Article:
Until the teaching profession gets the best and brightest we’re stuck here. More money and a challenging curriculum might draw them in, might not. But more money for run of the mill results, I don’t think so.

  4. This is a shameful piece.

    Public Education will “start drawing more young teachers from the upper quartile of college achievers” when we start compensating and respecting them as the professionals they already are, rather than blaming them for the societal and funding problems they can’t solve.

    The Tribune’s editorial board consistently insults people who work hard for a living. I openly question how much time any of them have actually spent anywhere near a classroom in our communities. Furthermore, the vague, unsupported negativism (“abundance of discouraged college students mired in remedial education”) is intellectually dishonest.

    My kids are in public schools and have caring teachers and great opportunities.

    I wish the Tribune would find something positive to suggest instead of incessantly attacking people who are trying to help others.

  5. Patrick O'Callahan says:

    Alison, tbaier

    To move this beyond the ad hominem:

    1. I have spent years tutoring in public schools and so have many others from the TNT, including our editorial board.

    2. Of the most impressive people I’ve ever met in my life, probably more than half have been teachers.

    3. Those impressive and very professional teachers will never get the pay and status they deserve until we stop lumping them together with the less-than-impressive minority we all know are in the schools.

    Trade union model: seniority is paramount, pay scales apply across the board, the last hired is the first laid off. Firing the ineffective is all but impossible. In Morton, a history teacher continues to collect pay a year and a half after a fourth-degree assault conviction involving students – despite the combined efforts of the district and SPI Randy Dorn to get rid of him.

    Professional model: Performance is paramount, compensation follows performance, failure to perform is express ticket into another line of work.

    Yes, the biggest problem is parents, but that’s beyond your ability to control and mine. What we can control is the quality of instruction.

    You want the pay, you’ve got to take the accountability.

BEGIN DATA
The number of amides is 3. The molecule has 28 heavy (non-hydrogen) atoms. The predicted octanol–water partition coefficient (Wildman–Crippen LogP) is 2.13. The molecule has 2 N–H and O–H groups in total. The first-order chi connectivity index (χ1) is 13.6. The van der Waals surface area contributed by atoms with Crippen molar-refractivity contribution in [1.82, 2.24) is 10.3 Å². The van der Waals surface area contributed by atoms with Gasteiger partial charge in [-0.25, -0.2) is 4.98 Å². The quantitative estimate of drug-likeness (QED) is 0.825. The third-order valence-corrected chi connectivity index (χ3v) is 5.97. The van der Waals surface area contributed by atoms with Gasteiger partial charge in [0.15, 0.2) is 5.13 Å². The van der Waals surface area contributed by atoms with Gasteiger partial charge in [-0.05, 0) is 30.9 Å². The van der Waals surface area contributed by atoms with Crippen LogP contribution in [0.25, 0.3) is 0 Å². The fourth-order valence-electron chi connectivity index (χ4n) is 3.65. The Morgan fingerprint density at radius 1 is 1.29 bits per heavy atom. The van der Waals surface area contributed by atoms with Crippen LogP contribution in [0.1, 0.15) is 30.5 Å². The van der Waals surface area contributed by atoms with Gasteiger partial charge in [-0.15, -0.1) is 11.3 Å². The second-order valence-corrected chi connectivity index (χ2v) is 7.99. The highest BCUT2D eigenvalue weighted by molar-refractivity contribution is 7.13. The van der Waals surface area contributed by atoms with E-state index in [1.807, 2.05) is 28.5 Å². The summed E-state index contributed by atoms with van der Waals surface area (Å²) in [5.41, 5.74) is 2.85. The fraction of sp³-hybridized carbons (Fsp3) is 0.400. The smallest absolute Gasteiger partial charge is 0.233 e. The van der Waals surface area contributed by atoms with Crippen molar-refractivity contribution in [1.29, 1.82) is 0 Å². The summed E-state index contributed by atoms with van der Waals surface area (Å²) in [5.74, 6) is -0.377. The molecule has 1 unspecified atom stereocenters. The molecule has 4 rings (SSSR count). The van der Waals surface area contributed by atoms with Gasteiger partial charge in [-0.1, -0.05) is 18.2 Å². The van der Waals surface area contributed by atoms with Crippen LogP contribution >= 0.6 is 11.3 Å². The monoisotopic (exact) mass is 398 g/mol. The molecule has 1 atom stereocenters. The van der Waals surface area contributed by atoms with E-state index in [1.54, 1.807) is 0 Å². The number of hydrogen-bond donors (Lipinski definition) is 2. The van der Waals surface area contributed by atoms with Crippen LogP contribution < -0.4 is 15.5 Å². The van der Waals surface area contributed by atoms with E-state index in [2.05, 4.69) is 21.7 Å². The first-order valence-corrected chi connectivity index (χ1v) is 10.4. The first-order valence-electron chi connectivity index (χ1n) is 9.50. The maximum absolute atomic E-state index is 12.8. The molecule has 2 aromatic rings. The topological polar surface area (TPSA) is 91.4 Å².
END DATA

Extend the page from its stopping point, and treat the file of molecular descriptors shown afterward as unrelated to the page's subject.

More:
6. jackbauer says:

    I thought this was pretty fair take on the state of education in Washington until I read, “When public education starts drawing more young teachers from the upper quartile of college achievers and fewer from the lower half, the state will be making real progress.” Is that a shoot-from-the-hip assumption there or does the writer have actual statistics to back the statement? Secondly, I’m assuming the writer would agree that the upper quartile of college achievers would be those with the highest GPA in colleges around the state? I would like to challenge the writer to give me an idea of how a person with a high college GPA translates into a person who is more capable of teaching people.

    I think we ought to be careful when we make these blanket judgements on which quartile teachers are drawn from in regards to college achievement simply because I challenge the relevance of the statement. I know as many people in the upper quartile of college achievers who have no business working with children as I do in the lower quartile. What’s the point? Does college achievement directly correlate to great teaching?

  7. Patrick O'Callahan says:

    Here’s one take on the quartile business:

    Google the issue and you’ll find a lot of discussion about it.

    I guess I’m wondering why academic achievement wouldn’t be relevant to helping kids achieve in academics. An academic achiever knows what academic achievement looks like and has at least one road map (his or her own) on how to get there. Educational success seems as important to education as it does to law, engineering, medicine, etc., since that’s what the enterprise is all about.

    This might not be so true of coaching, technical education and a few other specialties, but it can’t imagine why it wouldn’t be true of teaching reading, literature, calculus, history with the level of pedagogy and psychology needed to get these things across to daydreaming kids.

    I had a few teachers who were really nice guys but weak on their grasp of physics, math, etc., and I didn’t learn a thing in their classrooms.